Also lagging in recent PISA scores, though, were students in many of the resource-rich countries of Latin America, like Brazil, Mexico and Argentina. Africa was not tested. Canada, Australia and Norway, also countries with high levels of natural resources, still score well on PISA, in large part, argues Schleicher, because all three countries have established deliberate policies of saving and investing these resource rents, and not just consuming them. 

Norway did mediocre on the latest PISA relative to, say, Finland. Canada and Australia score well because they are the only rich countries whose immigrants, first and second generation, don't drag down the national averages. That's because they carefully select immigrants to, explicitly, boost the welfare of natives. (Finland has very few 15-year-old immigrants, too)
Add it all up and the numbers say that if you really want to know how a country is going to do in the 21st century, don’t count its oil reserves or gold mines, count its highly effective teachers, involved parents and committed students. “Today’s learning outcomes at school,” says Schleicher, “are a powerful predictor for the wealth and social outcomes that countries will reap in the long run.”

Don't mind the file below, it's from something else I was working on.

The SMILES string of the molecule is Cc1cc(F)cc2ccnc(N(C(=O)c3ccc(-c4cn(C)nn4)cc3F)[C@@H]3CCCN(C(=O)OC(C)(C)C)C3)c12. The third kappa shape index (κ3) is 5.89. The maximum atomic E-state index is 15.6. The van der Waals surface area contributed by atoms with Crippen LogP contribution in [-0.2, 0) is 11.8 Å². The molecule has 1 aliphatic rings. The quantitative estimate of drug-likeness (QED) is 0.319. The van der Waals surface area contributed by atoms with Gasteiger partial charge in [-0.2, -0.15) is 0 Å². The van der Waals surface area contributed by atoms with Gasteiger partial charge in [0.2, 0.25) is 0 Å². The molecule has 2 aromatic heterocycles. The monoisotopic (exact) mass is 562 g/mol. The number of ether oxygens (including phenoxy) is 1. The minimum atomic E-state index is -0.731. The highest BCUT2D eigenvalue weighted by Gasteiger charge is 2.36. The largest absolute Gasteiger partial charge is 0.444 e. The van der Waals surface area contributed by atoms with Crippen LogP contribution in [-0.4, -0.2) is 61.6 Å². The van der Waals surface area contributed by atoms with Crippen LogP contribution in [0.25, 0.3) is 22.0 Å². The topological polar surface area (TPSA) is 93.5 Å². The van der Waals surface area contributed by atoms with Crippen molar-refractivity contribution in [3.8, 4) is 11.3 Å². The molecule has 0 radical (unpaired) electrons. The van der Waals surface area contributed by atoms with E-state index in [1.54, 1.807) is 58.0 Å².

But, the reverse correlation between test scores and natural resources asserted here is mostly a statistical illusion due to 2 problems:

1) Which countries participate in PISA and which don't. Countries that are dumb but rich due to oil are more likely to take part in PISA than countries that are dumb but poor. For example, Saudi Arabia has more money than brains, so it took part in PISA. Its Arab neighbor Yemen would probably score near the bottom of PISA if it had enough oil to pay for a bureaucracy to implement the tests. But it doesn't have much of anything, so it doesn't bother. Same with most African countries, few of which participate in PISA or TIMSS.

There can often be a resource curse where mineral wealth causes civil wars, coups, and laziness. But, if you've got smart, hard-working people, more resources is better than fewer resources, on the whole.

2) They are measuring how much resources a country has by what percentage of its economy stems from natural resources. So, dumb countries that don't have anything else going for them beside natural resources are measured as having lots of natural resources, while smart countries with lots of resources, like Australia, Canada, and the United States, also do other things economically, so they don't appear to be as dependent upon natural resources as dumb countries. 

In general, the happiest thing to be is a smart, large, resource rich, relatively-lightly populated English-speaking country with a British-descended system of government and culture. Australians don't call Australia "the lucky country" for no reason.

Chris Hughes buys The New Republic